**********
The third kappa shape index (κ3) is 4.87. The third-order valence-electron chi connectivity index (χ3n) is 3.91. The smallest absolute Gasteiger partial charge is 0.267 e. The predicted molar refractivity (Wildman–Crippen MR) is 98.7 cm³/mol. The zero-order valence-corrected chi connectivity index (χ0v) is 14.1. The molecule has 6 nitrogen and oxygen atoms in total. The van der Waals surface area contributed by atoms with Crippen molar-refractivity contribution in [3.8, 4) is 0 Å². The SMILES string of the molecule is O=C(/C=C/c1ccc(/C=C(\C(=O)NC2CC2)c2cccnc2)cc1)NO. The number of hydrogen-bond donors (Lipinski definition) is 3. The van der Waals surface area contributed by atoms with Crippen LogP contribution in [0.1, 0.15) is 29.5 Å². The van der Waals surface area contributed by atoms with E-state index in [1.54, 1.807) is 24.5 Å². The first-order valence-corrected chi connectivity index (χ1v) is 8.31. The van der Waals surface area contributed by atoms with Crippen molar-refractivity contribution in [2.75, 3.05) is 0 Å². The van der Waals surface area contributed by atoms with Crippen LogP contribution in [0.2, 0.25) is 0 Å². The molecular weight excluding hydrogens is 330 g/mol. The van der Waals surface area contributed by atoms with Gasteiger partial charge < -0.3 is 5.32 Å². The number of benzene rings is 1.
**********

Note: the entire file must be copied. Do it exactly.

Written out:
The third kappa shape index (κ3) is 4.87. The third-order valence-electron chi connectivity index (χ3n) is 3.91. The smallest absolute Gasteiger partial charge is 0.267 e. The predicted molar refractivity (Wildman–Crippen MR) is 98.7 cm³/mol. The zero-order valence-corrected chi connectivity index (χ0v) is 14.1. The molecule has 6 nitrogen and oxygen atoms in total. The van der Waals surface area contributed by atoms with Crippen molar-refractivity contribution in [3.8, 4) is 0 Å². The SMILES string of the molecule is O=C(/C=C/c1ccc(/C=C(\C(=O)NC2CC2)c2cccnc2)cc1)NO. The number of hydrogen-bond donors (Lipinski definition) is 3. The van der Waals surface area contributed by atoms with Crippen LogP contribution in [0.1, 0.15) is 29.5 Å². The van der Waals surface area contributed by atoms with E-state index in [1.54, 1.807) is 24.5 Å². The first-order valence-corrected chi connectivity index (χ1v) is 8.31. The van der Waals surface area contributed by atoms with Crippen molar-refractivity contribution in [2.75, 3.05) is 0 Å². The van der Waals surface area contributed by atoms with Crippen LogP contribution in [0.2, 0.25) is 0 Å². The molecular weight excluding hydrogens is 330 g/mol. The van der Waals surface area contributed by atoms with Gasteiger partial charge < -0.3 is 5.32 Å². The number of benzene rings is 1.